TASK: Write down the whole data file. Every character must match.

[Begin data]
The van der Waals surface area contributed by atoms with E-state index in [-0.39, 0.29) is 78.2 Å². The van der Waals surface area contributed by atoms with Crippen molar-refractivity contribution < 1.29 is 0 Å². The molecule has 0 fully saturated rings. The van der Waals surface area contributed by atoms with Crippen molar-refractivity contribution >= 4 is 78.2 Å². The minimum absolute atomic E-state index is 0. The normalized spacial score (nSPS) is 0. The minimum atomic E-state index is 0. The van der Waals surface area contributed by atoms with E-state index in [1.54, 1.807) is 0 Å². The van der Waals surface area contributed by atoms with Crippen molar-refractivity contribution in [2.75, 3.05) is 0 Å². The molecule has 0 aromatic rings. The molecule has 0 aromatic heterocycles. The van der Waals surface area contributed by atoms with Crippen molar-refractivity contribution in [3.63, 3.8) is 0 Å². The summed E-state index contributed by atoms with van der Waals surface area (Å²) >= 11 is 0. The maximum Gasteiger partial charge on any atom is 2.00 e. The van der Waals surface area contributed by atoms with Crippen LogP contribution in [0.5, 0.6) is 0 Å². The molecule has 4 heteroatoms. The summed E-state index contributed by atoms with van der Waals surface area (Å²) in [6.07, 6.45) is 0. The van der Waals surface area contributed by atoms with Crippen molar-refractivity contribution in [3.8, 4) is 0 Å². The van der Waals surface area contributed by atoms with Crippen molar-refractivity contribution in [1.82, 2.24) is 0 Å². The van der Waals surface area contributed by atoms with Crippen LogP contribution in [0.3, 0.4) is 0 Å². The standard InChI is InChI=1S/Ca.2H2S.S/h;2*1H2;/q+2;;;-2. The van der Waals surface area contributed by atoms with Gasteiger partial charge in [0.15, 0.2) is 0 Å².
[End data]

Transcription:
The van der Waals surface area contributed by atoms with E-state index in [-0.39, 0.29) is 78.2 Å². The van der Waals surface area contributed by atoms with Crippen molar-refractivity contribution < 1.29 is 0 Å². The molecule has 0 fully saturated rings. The van der Waals surface area contributed by atoms with Crippen molar-refractivity contribution >= 4 is 78.2 Å². The minimum absolute atomic E-state index is 0. The normalized spacial score (nSPS) is 0. The minimum atomic E-state index is 0. The van der Waals surface area contributed by atoms with E-state index in [1.54, 1.807) is 0 Å². The van der Waals surface area contributed by atoms with Crippen molar-refractivity contribution in [2.75, 3.05) is 0 Å². The molecule has 0 aromatic rings. The molecule has 0 aromatic heterocycles. The van der Waals surface area contributed by atoms with Crippen molar-refractivity contribution in [3.63, 3.8) is 0 Å². The summed E-state index contributed by atoms with van der Waals surface area (Å²) >= 11 is 0. The maximum Gasteiger partial charge on any atom is 2.00 e. The van der Waals surface area contributed by atoms with Crippen LogP contribution in [0.5, 0.6) is 0 Å². The molecule has 4 heteroatoms. The summed E-state index contributed by atoms with van der Waals surface area (Å²) in [6.07, 6.45) is 0. The van der Waals surface area contributed by atoms with Crippen molar-refractivity contribution in [3.8, 4) is 0 Å². The van der Waals surface area contributed by atoms with Crippen molar-refractivity contribution in [1.82, 2.24) is 0 Å². The van der Waals surface area contributed by atoms with Crippen LogP contribution in [0.3, 0.4) is 0 Å². The standard InChI is InChI=1S/Ca.2H2S.S/h;2*1H2;/q+2;;;-2. The van der Waals surface area contributed by atoms with Gasteiger partial charge in [0.15, 0.2) is 0 Å².